When the 1987 strike ended, some say it was parent outrage that forced the two sides to settle. But that happened three weeks into the strike. Parents have been angry about tests and class size for years, and seeing this taken to a national discussion has been somewhat cathartic.  

On the third day of the current walkout, parents from the private University of Chicago Lab schools – where Mayor Rahm Emanuel sends his kids – joined teachers on the picket line at the school where Education Secretary Arne Duncan sent his kids before he went off to Washington. They volunteered at the hastily organized camps in a nearby neighborhood club for parents who don’t want to cross the picket line. “Our teachers don’t get subjected to these evaluations and our kids don’t get tested the way they do in public schools,” said a parent volunteering at the camp whose children attend the Lab schools and not public schools. She just wants to support parents in this crisis.

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Apparently Mr. Emanuel’s disconnect extends beyond public schools teachers and parents.

These past few days have been difficult as parents scramble for short-term solutions and pray for longer ones. I won’t predict how long the teachers will stay out, or what the outcome will be, but I hold out hope, remembering that the long strike in 1987 resulted in school reform. That reform created Local School Councils (LSCs) where parents worked with teachers, they hired (and fired) their principals, and approved the school budget. The long-term result is that parents are very involved and have a lot invested in the issues on the table. Mayor Emanuel doesn’t understand that the outrage of parents won’t come three weeks into the strike; it’s already there.

The Christian Science Monitor has assembled a diverse group of the best family and parenting bloggers out there. Our contributing and guest bloggers are not employed or directed by the Monitor, and the views expressed are the bloggers' own, as is responsibility for the content of their blogs.

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Camie Goldhammer, chairman of the Native American Breastfeeding Coalition, held her daughter Johanna, 6 months, after testifying before the Seattle City Council, April 9, 2012, on a municipal law that would make it illegal to discriminate against public breastfeeding. (AP)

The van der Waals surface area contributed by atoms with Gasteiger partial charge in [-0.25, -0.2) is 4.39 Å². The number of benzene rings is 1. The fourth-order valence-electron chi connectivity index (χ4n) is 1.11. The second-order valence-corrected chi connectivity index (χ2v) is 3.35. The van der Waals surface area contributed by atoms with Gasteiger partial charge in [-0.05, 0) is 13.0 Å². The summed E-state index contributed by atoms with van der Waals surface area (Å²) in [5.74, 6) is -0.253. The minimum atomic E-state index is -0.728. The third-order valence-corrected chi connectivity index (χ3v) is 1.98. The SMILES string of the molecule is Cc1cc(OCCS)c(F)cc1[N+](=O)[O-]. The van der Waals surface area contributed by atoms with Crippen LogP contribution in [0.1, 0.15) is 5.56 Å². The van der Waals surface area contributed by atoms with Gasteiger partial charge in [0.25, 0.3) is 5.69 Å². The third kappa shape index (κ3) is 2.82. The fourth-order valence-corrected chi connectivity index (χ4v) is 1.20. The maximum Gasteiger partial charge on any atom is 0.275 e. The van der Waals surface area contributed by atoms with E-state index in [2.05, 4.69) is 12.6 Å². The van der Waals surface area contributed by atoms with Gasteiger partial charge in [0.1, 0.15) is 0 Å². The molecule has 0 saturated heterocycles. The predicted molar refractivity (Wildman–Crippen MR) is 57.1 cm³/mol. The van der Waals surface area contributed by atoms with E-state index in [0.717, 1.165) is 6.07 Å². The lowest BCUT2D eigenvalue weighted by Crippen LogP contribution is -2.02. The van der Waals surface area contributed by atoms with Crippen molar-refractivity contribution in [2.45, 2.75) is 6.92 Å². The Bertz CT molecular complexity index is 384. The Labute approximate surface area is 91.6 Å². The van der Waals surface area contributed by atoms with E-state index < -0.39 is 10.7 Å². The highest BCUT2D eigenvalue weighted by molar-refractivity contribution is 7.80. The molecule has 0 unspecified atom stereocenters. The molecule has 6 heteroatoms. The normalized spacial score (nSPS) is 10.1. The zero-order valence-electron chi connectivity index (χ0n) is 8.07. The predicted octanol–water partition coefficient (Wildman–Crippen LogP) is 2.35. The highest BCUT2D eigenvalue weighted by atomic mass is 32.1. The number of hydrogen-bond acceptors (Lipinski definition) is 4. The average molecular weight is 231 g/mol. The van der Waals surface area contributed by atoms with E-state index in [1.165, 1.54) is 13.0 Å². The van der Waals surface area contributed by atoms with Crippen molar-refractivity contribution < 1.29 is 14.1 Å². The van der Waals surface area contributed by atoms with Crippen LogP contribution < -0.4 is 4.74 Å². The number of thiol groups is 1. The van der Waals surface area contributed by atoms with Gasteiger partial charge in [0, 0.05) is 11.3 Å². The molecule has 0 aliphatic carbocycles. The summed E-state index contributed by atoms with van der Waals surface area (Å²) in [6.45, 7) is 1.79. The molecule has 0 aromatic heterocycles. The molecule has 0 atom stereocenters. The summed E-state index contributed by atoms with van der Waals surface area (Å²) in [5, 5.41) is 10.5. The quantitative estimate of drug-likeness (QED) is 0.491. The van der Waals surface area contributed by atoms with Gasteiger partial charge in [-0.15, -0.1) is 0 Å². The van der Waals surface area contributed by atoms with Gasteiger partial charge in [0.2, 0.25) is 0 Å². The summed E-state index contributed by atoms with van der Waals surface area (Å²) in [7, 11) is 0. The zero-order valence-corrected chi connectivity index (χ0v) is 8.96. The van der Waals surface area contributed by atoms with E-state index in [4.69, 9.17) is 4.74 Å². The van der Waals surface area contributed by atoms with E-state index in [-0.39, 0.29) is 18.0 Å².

Breastfeeding professor: Students get lesson in nursing debate

By Correspdondent / 09.12.12

So, an American University assistant professor breastfeeds her baby in class. Before you know it, there’s a Washington D.C.-meets-academia scandal at hand, complete with dogged journalists, passive-aggressive official responses, outraged defensiveness, female body parts, and a nice dose of commentary about concepts like “white privilege” and “gendered essentialism.”

It all makes me incredibly tired. And squeamish.

Not, mind you, because of the breasts involved. No, it seems to me that we should just get over our cultural issue with those. (And that goes for the people who don’t think women should be seen nursing their babies, as well as for the in-your-face, here’s-my-breast lactation soldier. I’d venture that we can all just relax.)

But squeamish I feel. 

In large part, I’ll admit, this is because the student journalists involved in this kerfuffle (“The Eagle,” the university’s student newspaper, plays a leading role) remind me of my own career as a college gumshoe, and it makes me want to cover up my ears and say “la la la” until the image goes away. 

But there is unease for other reasons. When I read assistant professor Adrienne Pine’s essay on the website, entitled “The Dialectics of Breastfeeding on Campus: Exposéing My Breasts on the Internet,” I couldn’t help but feel that somehow we’re all missing the point.

To back up here, in case you missed the news reports about this: About a month ago, on the first day of her course “Sex, Gender & Culture” (I love that detail), Professor Pine, a single mother, woke up to find her baby daughter with a fever. Stuck without child care – she didn’t want to bring a sick baby to day care – Pine had the choice to either cancel class or take her daughter to work with her. She chose the latter.

So, the baby spent the 75-minute class either on Pine’s back, crawling around the floor, or being held by a teaching assistant. At one point, Pine nursed the infant. 

“When Lee grew restless, I briefly fed her without stopping [the] lecture, and much to my relief, she fell asleep,” Pine wrote in her essay. “The end of class came none too soon, and I was happy to be able to take the bus home and put my sad baby in bed where she belonged. It seemed like things had gone as well as they could, given the circumstances.”

But then a college newspaper reporter e-mailed.  And here, Pine gets snarky.  See, according to Pine’s recount of the e-mail, this reporter, Heather Mongilio, asked to talk about what happened in class, while saying that she understood “the delicacy of the matter and I do not want to make you feel uncomfortable.”

Pine wrote that she was “shocked and annoyed” at the e-mail’s anti-woman implications, that nursing her baby would be considered “delicate” or “uncomfortable.”  Later, as Ms. Mongilio pursues her story – even having the nerve to try to interview Pine in person! What shoddy journalism they’re teaching over there – Pine becomes ever more offended, writing disparagingly about how the young reporter called her breastfeeding in class an “incident” and how the student newspaper overall was anti-feminist. (She quoted a rather unfortunate and unrelated date rape column to prove her point.)

Meanwhile, the university has not appeared particularly pleased with its professor, noting in classic institutional language that perhaps sick babies do best at home. According to the Washington Post, here’s part of the university’s position statement: